Prevalence and Extent of Obstructive Coronary Artery Disease Among Patients Undergoing Elective Coronary Catheterization in New York State and Ontario

Study Questions:

What is the extent of obstructive coronary artery disease (CAD) in patients undergoing cardiac catheterization in New York versus Ontario?


The authors compared the presence of obstructive CAD in patients without a history of cardiac disease who underwent elective cardiac catheterization between October 1, 2008, and September 30, 2011, in New York versus Ontario. Obstructive CAD was defined as diameter stenosis of 50% or more in the left main coronary artery, or stenosis of 70% or more in a major epicardial vessel.


The study population was comprised of 18,114 patients from New York and 54,933 from Ontario. This represented 29.3% and 34.2% of the total cohort of patients undergoing angiography in the two states, respectively. The observed rate of obstructive CAD was significantly lower in New York compared with Ontario (30.4% vs. 44.8%). In New York, a higher percentage of patients with low predicted probability of obstructive CAD underwent cardiac catheterization. The percentage of patients with left main or three-vessel CAD was also significantly lower in New York than in Ontario (7.0% vs. 13.0%, p < 0.001). At 30 days, crude mortality for patients undergoing cardiac catheterization was slightly higher in New York than in Ontario (0.65% vs. 0.38%, p < 0.001).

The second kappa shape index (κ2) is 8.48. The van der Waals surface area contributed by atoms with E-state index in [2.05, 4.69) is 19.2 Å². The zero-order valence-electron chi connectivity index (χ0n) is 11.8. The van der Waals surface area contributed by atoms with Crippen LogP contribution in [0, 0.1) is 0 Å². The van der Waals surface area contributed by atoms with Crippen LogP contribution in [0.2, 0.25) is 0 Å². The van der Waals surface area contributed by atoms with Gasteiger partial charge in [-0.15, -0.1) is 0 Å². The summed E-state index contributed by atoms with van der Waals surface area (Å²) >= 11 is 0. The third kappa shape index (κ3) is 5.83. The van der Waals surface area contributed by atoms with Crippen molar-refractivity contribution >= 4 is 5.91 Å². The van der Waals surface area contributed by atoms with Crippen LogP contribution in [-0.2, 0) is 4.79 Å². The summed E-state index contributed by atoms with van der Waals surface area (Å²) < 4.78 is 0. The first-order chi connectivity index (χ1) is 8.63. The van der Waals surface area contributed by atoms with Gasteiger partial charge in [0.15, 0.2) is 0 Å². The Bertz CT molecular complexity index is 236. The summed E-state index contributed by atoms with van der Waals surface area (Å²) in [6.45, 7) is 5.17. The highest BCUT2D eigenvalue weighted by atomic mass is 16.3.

The authors concluded that patients undergoing elective cardiac catheterization in Ontario were significantly more likely to have obstructive CAD compared with those undergoing coronary angiography in New York.


This intriguing study assessing the presence of coronary angiography in New York compared with Ontario is an indirect reflection on resource utilization in the United States versus the Canadian health care system. In this study, a significant proportion of patients underwent angiography in the absence of angina (58% in New York vs. 29% in Ontario). This either reflects poor documentation or overuse of angiography in asymptomatic patients (or some combination of both). This study should result in a closer assessment of use of elective angiography, especially in the asymptomatic patients.

Clinical Topics: Invasive Cardiovascular Angiography and Intervention, Noninvasive Imaging, Atherosclerotic Disease (CAD/PAD), Interventions and Coronary Artery Disease, Interventions and Imaging, Angiography, Nuclear Imaging

Keywords: Heart Diseases, Coronary Artery Disease, Surgical Procedures, Elective, Coronary Angiography, Cardiac Catheterization, Canada, Ontario, Coronary Vessels, New York, Angioplasty, Balloon, Coronary, United States

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